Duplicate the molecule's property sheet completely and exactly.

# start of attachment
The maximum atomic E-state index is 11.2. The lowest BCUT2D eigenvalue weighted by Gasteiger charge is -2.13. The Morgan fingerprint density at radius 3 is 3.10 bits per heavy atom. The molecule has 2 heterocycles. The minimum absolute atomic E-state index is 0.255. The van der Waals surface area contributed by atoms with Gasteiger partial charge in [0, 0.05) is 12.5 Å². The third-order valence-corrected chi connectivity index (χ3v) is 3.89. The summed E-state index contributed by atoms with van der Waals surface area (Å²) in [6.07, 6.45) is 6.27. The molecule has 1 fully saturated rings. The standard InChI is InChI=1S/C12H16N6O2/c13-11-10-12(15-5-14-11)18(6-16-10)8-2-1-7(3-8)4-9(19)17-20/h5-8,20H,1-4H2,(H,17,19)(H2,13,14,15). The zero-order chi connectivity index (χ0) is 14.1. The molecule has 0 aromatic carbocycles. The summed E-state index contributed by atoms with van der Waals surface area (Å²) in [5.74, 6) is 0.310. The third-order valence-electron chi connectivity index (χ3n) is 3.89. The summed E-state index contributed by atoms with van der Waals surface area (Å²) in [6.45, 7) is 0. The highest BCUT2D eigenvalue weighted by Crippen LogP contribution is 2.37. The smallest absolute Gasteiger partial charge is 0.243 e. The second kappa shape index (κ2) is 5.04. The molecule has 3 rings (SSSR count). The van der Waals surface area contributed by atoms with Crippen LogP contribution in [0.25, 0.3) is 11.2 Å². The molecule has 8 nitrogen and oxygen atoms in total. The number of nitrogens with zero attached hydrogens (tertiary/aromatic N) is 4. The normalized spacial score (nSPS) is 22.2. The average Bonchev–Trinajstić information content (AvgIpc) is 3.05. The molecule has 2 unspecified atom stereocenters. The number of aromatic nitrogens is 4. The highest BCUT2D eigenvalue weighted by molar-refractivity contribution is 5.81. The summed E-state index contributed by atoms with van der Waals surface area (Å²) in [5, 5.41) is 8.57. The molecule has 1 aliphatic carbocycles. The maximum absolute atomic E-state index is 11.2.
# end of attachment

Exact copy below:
The maximum atomic E-state index is 11.2. The lowest BCUT2D eigenvalue weighted by Gasteiger charge is -2.13. The Morgan fingerprint density at radius 3 is 3.10 bits per heavy atom. The molecule has 2 heterocycles. The minimum absolute atomic E-state index is 0.255. The van der Waals surface area contributed by atoms with Gasteiger partial charge in [0, 0.05) is 12.5 Å². The third-order valence-corrected chi connectivity index (χ3v) is 3.89. The summed E-state index contributed by atoms with van der Waals surface area (Å²) in [6.07, 6.45) is 6.27. The molecule has 1 fully saturated rings. The standard InChI is InChI=1S/C12H16N6O2/c13-11-10-12(15-5-14-11)18(6-16-10)8-2-1-7(3-8)4-9(19)17-20/h5-8,20H,1-4H2,(H,17,19)(H2,13,14,15). The zero-order chi connectivity index (χ0) is 14.1. The molecule has 0 aromatic carbocycles. The summed E-state index contributed by atoms with van der Waals surface area (Å²) in [5.74, 6) is 0.310. The third-order valence-electron chi connectivity index (χ3n) is 3.89. The summed E-state index contributed by atoms with van der Waals surface area (Å²) in [6.45, 7) is 0. The highest BCUT2D eigenvalue weighted by Crippen LogP contribution is 2.37. The smallest absolute Gasteiger partial charge is 0.243 e. The second kappa shape index (κ2) is 5.04. The molecule has 3 rings (SSSR count). The van der Waals surface area contributed by atoms with Crippen LogP contribution in [0.25, 0.3) is 11.2 Å². The molecule has 8 nitrogen and oxygen atoms in total. The number of nitrogens with zero attached hydrogens (tertiary/aromatic N) is 4. The normalized spacial score (nSPS) is 22.2. The average Bonchev–Trinajstić information content (AvgIpc) is 3.05. The molecule has 2 unspecified atom stereocenters. The number of aromatic nitrogens is 4. The highest BCUT2D eigenvalue weighted by molar-refractivity contribution is 5.81. The summed E-state index contributed by atoms with van der Waals surface area (Å²) in [5, 5.41) is 8.57. The molecule has 1 aliphatic carbocycles. The maximum absolute atomic E-state index is 11.2.